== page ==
April 16, 2012
A CLE Program You Will Definitely Want To Attend
by Lyle Roberts
With that bold claim, do you have some availability on Thursday, April 26 to participate in a continuing legal education (CLE) program in New York or view a live webcast? It is not too late to sign up for PLI's Handling a Securities Case: From Investigation to Trial and Everything in Between. All of the details can be found here.
Lyle Roberts of Dewey & LeBoeuf (the author of The 10b-5 Daily) is co-chairing the program. The outstanding faculty will cover a wide range of topics, all while following a hypothetical case from the initial investigation through trial. There will even be a panel on ethical issues, for those in need of ethics credits.
Hope to see you there.
April 14, 2012
Analyzing Global Practice Voting Practices
by Michael McCauley
Editor's Note: Michael McCauley is Senior Officer, Investment Programs & Governance, of the Florida State Board of Administration (the "SBA"). This post is based on an excerpt from the SBA's 2012 Corporate Governance Report by Mr. McCauley, Jacob Williams and Lucy Reams. Mr. Williams and Ms. Reams are Corporate Governance Manager and Senior Corporate Governance Analyst, respectively, at the SBA.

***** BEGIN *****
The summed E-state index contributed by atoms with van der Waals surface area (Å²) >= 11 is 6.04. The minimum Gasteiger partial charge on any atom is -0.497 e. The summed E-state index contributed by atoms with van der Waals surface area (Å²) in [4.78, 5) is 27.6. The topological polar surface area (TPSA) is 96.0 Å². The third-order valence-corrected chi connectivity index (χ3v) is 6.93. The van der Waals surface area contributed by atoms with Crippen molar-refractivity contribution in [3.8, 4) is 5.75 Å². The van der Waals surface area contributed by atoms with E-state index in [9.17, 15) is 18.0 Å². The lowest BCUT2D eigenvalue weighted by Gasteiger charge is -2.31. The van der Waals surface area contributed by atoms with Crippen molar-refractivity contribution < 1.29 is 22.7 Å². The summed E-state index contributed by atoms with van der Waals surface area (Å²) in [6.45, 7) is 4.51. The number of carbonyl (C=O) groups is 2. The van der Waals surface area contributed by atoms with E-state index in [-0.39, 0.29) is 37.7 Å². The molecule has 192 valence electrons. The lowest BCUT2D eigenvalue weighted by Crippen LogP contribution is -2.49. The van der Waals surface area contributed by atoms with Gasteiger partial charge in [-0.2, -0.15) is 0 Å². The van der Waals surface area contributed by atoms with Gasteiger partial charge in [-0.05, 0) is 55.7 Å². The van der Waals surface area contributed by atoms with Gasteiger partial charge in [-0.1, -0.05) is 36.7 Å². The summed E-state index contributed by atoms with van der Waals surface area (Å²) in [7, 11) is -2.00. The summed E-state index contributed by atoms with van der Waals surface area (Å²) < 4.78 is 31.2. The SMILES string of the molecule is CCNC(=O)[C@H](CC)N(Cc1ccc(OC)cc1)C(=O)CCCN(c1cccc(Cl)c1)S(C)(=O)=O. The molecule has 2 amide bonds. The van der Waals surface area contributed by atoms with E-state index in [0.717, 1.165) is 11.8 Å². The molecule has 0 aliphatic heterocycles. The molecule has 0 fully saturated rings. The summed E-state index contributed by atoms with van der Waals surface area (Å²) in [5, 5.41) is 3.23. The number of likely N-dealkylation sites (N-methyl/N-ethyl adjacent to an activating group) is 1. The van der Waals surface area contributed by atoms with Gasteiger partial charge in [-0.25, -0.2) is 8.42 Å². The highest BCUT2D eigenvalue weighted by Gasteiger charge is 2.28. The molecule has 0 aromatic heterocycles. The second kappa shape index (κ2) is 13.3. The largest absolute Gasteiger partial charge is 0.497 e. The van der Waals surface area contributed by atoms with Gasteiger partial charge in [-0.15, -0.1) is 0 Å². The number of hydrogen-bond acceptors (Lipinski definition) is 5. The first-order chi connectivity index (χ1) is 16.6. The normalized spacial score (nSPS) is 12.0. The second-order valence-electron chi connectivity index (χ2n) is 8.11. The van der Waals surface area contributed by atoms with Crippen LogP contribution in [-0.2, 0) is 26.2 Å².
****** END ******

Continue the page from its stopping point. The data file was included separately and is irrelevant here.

Fiscal year 2011 witnessed the SBA's shift from domestic and foreign asset classes, to a combined global equity portfolio, with a heavier international equity weighting and a more balanced U.S. exposure. With the recent structural changes, the proportion of SBA assets invested in foreign equity markets will continue to rise, and a significant proportion may be managed internally. In 1998, for foreign equities was 7.6 percent, rising to 12.7 percent by 2003, and 18.8 percent by the end of fiscal year 2010. Upon completion of the transition to a combined global equity asset class, foreign equities composed 33 percent of FRS assets as of October 2011. As a percent of the equity asset class, foreign shares account for 56 percent and U.S. shares for 44 percent.
Coinciding with this shift, the SBA realigned its international proxy voting practices, bringing foreign voting decisions "in-house" to match domestic SBA voting practices.
Previously, external asset managers were responsible for voting international proxies associated with SBA shares held in their funds. Since the SBA assumed this responsibility, votes are now cast by SBA staff—based on our own Corporate Governance Principles & Proxy Voting Guidelines and meeting specific research from our proxy research providers.